In this video you'll find out how Sedlescombe got started in 1979 and see what they've been doing differently since going biodynamic in 2010.
A Biodynamic Wine is, by definition, also Organic. In addition to the rigourous standards that Organic Wines must adhere to, Biodynamic Wines must also follow additional standards laid down by the Demeter Association, the internationally recognized certifying body for biodynamic products.
Biodynamics pre-dates organic farming by half a century and is based on a series of lectures given by Rudolf Steiner in the 1920’s. This system of agriculture shuns chemical inputs in the same way that other organic farmers do. In addition, it incorporates lunar and cosmic rhythms into the timing of the application of special biodynamic preparations designed to benefit both soil and plants. In France, some prestigious estates such as Chateau Margaux and Domaine de la Romainée-Conti are managed biodynamically as are scores of other less well known wine estates. The system is currently enjoying something of a renaissance around the globe, especially among wine growers, as a number of formerly organic vineyards are upgrading to this ‘gold standard’ organic system.
The Demeter Biodynamic Logo
“To our modern way of thinking, this all sounds quite insane” - Rudolf Steiner, Agriculture, 1924
In recent years there has been an explosion of interest in organic and biodynamic produce. Although once marginal and `alternative', escalating concerns about the environment, health, food quality and animal welfare have brought organics into mainstream consciousness.
Photo: Max Allen
Biodynamics, a unique development of the organic approach, does not narrowly focus on agricultural techniques. It was conceived as a new way of thinking about farming, nutrition and the world of nature, allowing for a revitalized relationship with the living soil, the elemental world and the cosmos.
On his website exploring Biodynamics in vineyards - http://www.redwhiteandgreen.com.au/ - Australian wine writer Max Allen provides a background to this unique form of organic agriculture. His explanation is reproduced here with permission:
In 1924 the Austrian philosopher Rudolf Steiner gave a series of lectures outlining a new approach to agriculture to a group of farmers concerned about the dwindling fertility of their crops and declining health of their livestock.
The directions Steiner gave in these lectures became the foundations of what we know today as the biodynamic system of organic farming. In some ways, he was ahead of his time: not only can Steiner's lectures be seen as possibly the world's first systematic attempt to develop an organic farming system in response to the encroaching power of the industrial agricultural movement, but his repeated observations throughout the lectures that "everything in nature is interdependent" also predates James Lovelock's Gaia theory by half a century.
A number of people - including Maria Thun in Germany, Alex Podolinsky in Australia and Peter Proctor in New Zealand - took Steiner's initial ideas and developed them over the ensuing decades. Today, biodynamics is a complex toolkit of philosophies and techniques available to anybody interested in farming - or growing grapes and making wine - sustainably.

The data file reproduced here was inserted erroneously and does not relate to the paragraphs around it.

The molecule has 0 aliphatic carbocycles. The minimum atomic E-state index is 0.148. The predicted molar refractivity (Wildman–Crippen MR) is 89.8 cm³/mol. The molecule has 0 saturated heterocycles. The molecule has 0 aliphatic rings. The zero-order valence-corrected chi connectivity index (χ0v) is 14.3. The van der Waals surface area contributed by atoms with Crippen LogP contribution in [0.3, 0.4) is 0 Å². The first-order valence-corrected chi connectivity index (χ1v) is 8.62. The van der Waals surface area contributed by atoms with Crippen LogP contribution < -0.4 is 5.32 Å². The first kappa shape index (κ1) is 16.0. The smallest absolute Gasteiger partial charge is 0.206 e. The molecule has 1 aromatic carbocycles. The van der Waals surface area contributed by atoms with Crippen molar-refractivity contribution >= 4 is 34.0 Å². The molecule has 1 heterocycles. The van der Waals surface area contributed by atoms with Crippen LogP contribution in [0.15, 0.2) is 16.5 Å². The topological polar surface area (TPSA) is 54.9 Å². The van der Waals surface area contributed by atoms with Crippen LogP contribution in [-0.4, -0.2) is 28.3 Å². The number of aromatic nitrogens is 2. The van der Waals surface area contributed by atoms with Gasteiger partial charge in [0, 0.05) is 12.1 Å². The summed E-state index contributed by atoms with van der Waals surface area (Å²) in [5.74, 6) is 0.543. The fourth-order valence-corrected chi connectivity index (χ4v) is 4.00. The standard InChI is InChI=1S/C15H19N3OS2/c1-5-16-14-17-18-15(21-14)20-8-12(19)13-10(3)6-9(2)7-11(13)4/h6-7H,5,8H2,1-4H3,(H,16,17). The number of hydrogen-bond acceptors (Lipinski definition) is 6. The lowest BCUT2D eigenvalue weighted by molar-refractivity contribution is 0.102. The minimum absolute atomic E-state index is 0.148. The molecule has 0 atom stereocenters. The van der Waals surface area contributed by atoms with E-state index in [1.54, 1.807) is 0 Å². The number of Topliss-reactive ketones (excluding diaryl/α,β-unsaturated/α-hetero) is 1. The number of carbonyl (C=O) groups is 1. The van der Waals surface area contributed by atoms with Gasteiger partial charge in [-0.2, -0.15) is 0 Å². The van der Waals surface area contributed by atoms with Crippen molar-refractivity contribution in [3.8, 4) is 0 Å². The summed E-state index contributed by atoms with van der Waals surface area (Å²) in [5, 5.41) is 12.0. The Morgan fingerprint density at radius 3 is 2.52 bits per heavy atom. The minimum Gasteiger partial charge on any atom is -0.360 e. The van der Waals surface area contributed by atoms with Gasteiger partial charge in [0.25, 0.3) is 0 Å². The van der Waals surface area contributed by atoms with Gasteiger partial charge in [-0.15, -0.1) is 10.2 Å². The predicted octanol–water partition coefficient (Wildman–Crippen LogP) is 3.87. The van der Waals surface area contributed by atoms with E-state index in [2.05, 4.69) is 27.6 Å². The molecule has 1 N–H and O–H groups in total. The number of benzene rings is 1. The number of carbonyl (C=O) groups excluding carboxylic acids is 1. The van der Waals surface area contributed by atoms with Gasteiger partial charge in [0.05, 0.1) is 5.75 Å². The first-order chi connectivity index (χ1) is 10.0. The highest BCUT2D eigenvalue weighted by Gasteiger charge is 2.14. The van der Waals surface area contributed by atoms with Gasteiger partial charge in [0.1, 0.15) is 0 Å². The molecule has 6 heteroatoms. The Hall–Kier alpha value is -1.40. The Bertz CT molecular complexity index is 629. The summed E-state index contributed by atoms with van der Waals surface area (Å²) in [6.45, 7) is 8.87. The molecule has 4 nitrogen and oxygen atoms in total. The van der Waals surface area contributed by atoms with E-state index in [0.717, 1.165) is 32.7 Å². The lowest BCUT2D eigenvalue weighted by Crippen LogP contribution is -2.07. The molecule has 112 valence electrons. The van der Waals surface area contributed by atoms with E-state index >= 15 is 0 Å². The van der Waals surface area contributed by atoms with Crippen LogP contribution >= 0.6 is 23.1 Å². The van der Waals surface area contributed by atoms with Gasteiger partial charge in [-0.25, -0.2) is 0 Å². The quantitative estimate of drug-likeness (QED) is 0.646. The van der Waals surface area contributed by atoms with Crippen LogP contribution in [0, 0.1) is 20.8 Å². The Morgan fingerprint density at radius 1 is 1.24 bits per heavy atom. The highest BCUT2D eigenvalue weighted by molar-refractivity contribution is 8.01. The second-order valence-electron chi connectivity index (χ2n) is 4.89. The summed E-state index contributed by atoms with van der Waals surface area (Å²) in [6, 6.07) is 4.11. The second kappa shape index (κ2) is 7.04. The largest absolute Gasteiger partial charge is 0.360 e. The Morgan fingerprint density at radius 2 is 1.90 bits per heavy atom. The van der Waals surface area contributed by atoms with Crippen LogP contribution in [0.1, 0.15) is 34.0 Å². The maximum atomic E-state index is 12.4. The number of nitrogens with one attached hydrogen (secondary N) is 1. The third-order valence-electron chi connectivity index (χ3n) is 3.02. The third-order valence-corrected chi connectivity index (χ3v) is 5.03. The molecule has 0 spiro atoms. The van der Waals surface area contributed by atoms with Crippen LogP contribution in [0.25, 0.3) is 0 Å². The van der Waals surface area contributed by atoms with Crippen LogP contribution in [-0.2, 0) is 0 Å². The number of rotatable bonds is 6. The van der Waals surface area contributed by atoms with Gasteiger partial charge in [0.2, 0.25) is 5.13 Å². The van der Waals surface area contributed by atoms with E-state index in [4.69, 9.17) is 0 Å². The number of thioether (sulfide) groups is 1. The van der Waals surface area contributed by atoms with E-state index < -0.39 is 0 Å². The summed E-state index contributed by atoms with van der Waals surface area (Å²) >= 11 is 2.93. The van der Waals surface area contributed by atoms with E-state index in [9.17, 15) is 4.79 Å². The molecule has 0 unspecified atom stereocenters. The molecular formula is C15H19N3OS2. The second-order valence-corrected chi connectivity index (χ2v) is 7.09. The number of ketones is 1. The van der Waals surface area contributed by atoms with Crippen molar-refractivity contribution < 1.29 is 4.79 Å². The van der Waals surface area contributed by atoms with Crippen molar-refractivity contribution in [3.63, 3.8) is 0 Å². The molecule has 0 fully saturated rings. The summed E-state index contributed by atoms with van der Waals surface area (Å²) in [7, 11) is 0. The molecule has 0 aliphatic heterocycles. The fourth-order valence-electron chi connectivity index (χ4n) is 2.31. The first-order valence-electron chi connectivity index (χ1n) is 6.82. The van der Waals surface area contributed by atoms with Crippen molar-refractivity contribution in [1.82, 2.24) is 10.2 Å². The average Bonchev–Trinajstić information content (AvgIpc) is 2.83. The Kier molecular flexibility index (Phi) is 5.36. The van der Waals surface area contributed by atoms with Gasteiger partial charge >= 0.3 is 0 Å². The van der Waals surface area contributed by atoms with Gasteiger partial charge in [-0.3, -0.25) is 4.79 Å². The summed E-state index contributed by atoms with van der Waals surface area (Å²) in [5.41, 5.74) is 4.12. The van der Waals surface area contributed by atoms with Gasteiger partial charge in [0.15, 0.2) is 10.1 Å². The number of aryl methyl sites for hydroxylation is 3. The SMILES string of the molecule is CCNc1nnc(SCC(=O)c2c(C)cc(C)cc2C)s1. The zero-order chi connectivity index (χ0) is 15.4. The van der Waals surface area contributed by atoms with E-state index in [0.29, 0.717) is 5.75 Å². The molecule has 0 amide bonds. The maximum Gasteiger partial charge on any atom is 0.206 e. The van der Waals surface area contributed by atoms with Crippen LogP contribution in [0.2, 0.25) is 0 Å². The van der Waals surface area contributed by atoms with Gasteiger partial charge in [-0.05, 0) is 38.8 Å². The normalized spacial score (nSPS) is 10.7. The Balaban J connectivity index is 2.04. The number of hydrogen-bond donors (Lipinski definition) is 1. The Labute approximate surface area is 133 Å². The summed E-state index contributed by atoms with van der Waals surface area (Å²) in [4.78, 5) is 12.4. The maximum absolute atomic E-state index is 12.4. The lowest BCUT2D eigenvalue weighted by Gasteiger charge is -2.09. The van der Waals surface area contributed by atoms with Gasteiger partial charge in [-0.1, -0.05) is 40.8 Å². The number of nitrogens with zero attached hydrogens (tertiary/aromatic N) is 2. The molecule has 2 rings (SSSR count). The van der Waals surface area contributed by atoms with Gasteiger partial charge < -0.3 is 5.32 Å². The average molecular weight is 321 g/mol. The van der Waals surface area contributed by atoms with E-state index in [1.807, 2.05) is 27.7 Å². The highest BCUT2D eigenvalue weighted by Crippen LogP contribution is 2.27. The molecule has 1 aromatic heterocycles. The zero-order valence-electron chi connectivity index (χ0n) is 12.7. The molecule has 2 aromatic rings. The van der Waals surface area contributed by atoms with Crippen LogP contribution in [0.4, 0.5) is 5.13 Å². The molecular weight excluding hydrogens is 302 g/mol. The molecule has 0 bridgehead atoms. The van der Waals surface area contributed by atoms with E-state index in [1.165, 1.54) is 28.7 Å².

Illustration: Max Allen, taken from http://www.redwhiteandgreen.com.au/
Steiner was the founder and figurehead of the Anthroposophical Society, a movement dedicated to bridging the gap between the physical and spiritual worlds. He called his 1924 lectures "Spiritual Foundations for the Renewal of Agriculture" (usually known simply as "Agriculture") which is important to note because the methods Steiner proposed were practical, energetic and spiritual. Practical in that they were intended to increase microbial life, structure and nutrient availability in the soil; energetic in that they were intended to synchronise the earth with the influences of the moon and planets; and spiritual in that an anthroposophical approach to agriculture would, he hoped, encourage humans to connect to the spirit world.
THE BIODYNAMIC PREPARATIONS
The cornerstone of biodynamics is preparation 500. This is made by stuffing cow manure into cow horns, burying those horns over winter, then stirring a small amount of the fermented manure in rain water (Proctor recommends 25 grams of 500 in 13 litres of water for a one acre block) for an hour and spraying the resulting liquid in droplets on your vineyard soil. The details of the stirring are important: it has to be for an hour, using the reverse vortex method, where the water is stirred in one direction until a vortex forms in the bucket - and then when the vortex reaches the bottom, the stirring direction is reversed, creating chaos in the liquid. Again, this works on many levels, depending on who you talk to: this is either a way of attracting cosmic influences into the liquid - or just a bloody good way of mixing stuff up. 500 is used to improve soil structure and microbiological activity.